A Nebraska man who says he initially was unaware he was a child's biological parent and who later went to court to gain custody lost that battle Friday in the Nebraska Supreme Court.

The court sided with the child's mother, who at first had told Bryan Murdoch that he was not the father.

Murdoch, 46, of Union, argued that he was deceived into inaction for years because the mother, called Anne B. in the ruling, had lied to him. As a result, he missed the four-year deadline for filing a claim under the statute of limitations.

Cass County District Court Judge David K. Arterburn had ruled that Murdoch did not have a valid custody claim, rejecting Murdoch's argument that the statute of limitations was unconstitutional. The high court agreed.

"(T)he state certainly has a legitimate interest in protecting children from being removed from their homes and stability after an extended period has passed," Justice John Wright wrote in Friday's opinion.

The court rejected Murdoch's claim that the limit discriminates against fathers, saying it has been applied to both men and women over the years.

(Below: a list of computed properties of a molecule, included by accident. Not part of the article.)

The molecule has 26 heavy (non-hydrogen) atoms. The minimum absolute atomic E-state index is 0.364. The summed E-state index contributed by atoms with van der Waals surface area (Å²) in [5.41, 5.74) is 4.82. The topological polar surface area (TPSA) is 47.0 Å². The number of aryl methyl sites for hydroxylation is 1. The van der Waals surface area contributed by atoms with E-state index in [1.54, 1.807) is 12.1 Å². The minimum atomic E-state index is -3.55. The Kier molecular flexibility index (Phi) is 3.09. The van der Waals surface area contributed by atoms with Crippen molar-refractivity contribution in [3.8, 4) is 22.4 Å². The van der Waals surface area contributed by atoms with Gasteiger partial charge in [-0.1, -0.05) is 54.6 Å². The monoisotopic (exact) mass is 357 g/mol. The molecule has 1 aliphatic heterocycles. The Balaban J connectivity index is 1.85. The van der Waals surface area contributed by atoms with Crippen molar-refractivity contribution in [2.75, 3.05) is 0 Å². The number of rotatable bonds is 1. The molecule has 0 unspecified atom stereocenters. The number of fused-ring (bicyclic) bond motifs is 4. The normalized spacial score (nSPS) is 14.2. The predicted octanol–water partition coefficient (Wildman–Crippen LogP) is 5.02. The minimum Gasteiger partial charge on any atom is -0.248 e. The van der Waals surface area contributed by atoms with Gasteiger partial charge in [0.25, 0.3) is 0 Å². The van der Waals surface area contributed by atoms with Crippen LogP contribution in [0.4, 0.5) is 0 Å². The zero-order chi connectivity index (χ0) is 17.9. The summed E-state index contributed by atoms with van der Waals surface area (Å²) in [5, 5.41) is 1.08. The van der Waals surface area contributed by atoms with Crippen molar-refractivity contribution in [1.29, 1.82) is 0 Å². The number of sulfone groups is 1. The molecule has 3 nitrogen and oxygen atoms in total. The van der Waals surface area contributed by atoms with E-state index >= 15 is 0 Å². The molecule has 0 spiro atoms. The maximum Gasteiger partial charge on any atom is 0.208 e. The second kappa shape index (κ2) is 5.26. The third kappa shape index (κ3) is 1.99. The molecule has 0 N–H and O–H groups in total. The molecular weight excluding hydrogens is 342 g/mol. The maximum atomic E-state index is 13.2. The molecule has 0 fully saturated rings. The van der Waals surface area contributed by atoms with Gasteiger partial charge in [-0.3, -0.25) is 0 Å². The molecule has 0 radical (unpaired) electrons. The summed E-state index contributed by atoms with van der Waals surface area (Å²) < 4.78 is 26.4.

Murdoch and the child's mother engaged in an extramarital affair during 2003 and 2004. The child was born in 2004 and has been raised by the woman and her husband.

In 2012 Murdoch and the woman resumed their extramarital affair and he discovered that the child was his. Murdoch requested a DNA test, which revealed a 99.9 percent likelihood that he is the child's biological father.

In his paternity suit Murdoch argued that the statute of limitations should not apply because he was deliberately misled.

But Arterburn said Murdoch was to blame for not acting to exercise his rights within the four-year period. He ruled that Murdoch should have known that it was impossible for the child's mother to know with certainty who the father was, because she also was having sexual relations with her husband.

Murdoch and the woman both continue to be married to their spouses, despite the past affairs.

Murdoch was disappointed with Friday's ruling.

"It's a terrible decision, because they don't talk about the fact that the woman testified that she told me it wasn't mine, to make me go away," Murdoch said.

The woman's attorney was out of the country and could not be reached for comment.

Murdoch said he plans to take the case to the U.S. Supreme Court.

His attorney, John Kinney, said the ruling means people need to investigate thoroughly and promptly if they want to protect their parental rights.

"If your paramour is pregnant and looks you in the eye and tells you the child is not yours," he said, "you pretty much better assume that statement comes with a wink and nudge."

Contact the writer: 402-444-1304, news@owh.com

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